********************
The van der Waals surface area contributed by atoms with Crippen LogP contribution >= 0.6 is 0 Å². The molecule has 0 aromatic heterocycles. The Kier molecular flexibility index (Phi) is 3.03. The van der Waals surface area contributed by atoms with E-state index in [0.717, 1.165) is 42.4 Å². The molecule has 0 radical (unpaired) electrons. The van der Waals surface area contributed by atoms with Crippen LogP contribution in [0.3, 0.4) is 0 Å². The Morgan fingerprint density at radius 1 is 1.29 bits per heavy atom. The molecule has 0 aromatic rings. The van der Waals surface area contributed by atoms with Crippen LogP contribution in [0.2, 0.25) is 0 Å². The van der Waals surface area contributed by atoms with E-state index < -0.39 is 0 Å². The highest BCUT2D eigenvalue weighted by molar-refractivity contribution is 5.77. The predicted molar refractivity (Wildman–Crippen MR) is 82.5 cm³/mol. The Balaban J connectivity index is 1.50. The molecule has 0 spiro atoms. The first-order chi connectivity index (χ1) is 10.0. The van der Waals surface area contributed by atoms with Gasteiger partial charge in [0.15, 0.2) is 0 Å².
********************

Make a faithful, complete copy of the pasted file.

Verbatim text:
The van der Waals surface area contributed by atoms with Crippen LogP contribution >= 0.6 is 0 Å². The molecule has 0 aromatic heterocycles. The Kier molecular flexibility index (Phi) is 3.03. The van der Waals surface area contributed by atoms with E-state index in [0.717, 1.165) is 42.4 Å². The molecule has 0 radical (unpaired) electrons. The van der Waals surface area contributed by atoms with Crippen LogP contribution in [0.3, 0.4) is 0 Å². The Morgan fingerprint density at radius 1 is 1.29 bits per heavy atom. The molecule has 0 aromatic rings. The van der Waals surface area contributed by atoms with Crippen LogP contribution in [0.2, 0.25) is 0 Å². The van der Waals surface area contributed by atoms with E-state index < -0.39 is 0 Å². The highest BCUT2D eigenvalue weighted by molar-refractivity contribution is 5.77. The predicted molar refractivity (Wildman–Crippen MR) is 82.5 cm³/mol. The Balaban J connectivity index is 1.50. The molecule has 0 spiro atoms. The first-order chi connectivity index (χ1) is 10.0. The van der Waals surface area contributed by atoms with Gasteiger partial charge in [0.15, 0.2) is 0 Å².